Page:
He recalled a final attack in about June 1977 during a group camping expedition at The Launching Place on Melbourne's outskirts, when Chalk allegedly tried to get into his sleeping bag. He said he managed to fight the priest off by rolling out of the shelter and spent the night distraught, out in the rain, as another boy was allegedly abused in his place.

Murphy said he approached the then new parish priest, Father Fred Van Gestel, in late 1987.

Chalk was by then a leading light in the church in Japan.

Van Gestel, who has since left the priesthood, confirmed this week he had received complaints about the abuse and described the church's mishandling of them as "one of the great regrets" of his life.

Van Gestel said he immediately raised the abuse allegations with his supervisors, specifically Father Jim Fallon, who at the time was second in charge of the order. Nothing was done.

The Weekend Australian has obtained a copy of a letter Fallon sent to Van Gestel, urging him to leave the complaints in his hands and refrain from alerting those higher in the church.

"Fred, I see no need for Jim Littleton (the then head of the order) to be informed of this matter at this stage," Fallon wrote. "I will take responsibility of seeing it through. If something eventuates whereby you believe higher authority needs to be involved, let me be that higher authority."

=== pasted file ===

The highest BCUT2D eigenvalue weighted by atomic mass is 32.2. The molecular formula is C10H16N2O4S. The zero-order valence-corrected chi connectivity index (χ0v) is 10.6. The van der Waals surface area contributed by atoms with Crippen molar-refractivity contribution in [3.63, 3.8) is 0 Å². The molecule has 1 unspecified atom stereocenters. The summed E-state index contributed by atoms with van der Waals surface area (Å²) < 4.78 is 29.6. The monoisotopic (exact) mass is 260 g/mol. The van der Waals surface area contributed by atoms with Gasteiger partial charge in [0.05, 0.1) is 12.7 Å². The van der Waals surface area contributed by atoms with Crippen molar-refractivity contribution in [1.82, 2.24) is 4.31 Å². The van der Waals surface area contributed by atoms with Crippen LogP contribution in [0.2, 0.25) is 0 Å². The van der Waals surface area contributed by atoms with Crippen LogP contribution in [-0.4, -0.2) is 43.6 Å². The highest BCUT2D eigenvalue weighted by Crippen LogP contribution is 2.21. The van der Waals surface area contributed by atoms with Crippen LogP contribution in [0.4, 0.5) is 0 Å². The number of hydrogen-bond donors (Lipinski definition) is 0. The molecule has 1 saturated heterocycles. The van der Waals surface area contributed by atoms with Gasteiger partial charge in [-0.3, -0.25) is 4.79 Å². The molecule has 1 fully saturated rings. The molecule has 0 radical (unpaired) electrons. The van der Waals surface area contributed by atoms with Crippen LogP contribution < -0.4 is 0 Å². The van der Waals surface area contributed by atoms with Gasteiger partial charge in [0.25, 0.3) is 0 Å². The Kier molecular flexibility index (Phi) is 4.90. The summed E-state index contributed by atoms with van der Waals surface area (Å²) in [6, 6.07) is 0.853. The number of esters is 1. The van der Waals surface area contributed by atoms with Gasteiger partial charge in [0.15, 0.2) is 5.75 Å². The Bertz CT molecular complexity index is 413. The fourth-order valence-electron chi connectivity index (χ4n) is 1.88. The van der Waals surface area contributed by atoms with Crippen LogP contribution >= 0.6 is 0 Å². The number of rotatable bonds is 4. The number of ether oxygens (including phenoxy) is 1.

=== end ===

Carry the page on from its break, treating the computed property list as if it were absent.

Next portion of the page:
Fallon has since died.

Van Gestel said he believed Fallon was a friend of Chalk and that the only action he took was to shift him to other duties in Japan.

Chalk's background in Japanese studies and his strong grasp of the language allowed him to fit easily into Japanese society after he fled Australia.

Van Gestel said he believed there had been 18 victims.

Murphy said that as a result of the cover-up he had waited years for any action from the church.

In 1993 he finally approached Victoria Police, who mounted an investigation and assembled a significant file on Chalk.

The Weekend Australian spoke this week to several victims who confirmed Murphy's account and expressed similar outrage. They, like Murphy, said they would not have closure until Chalk came back and faced the allegations.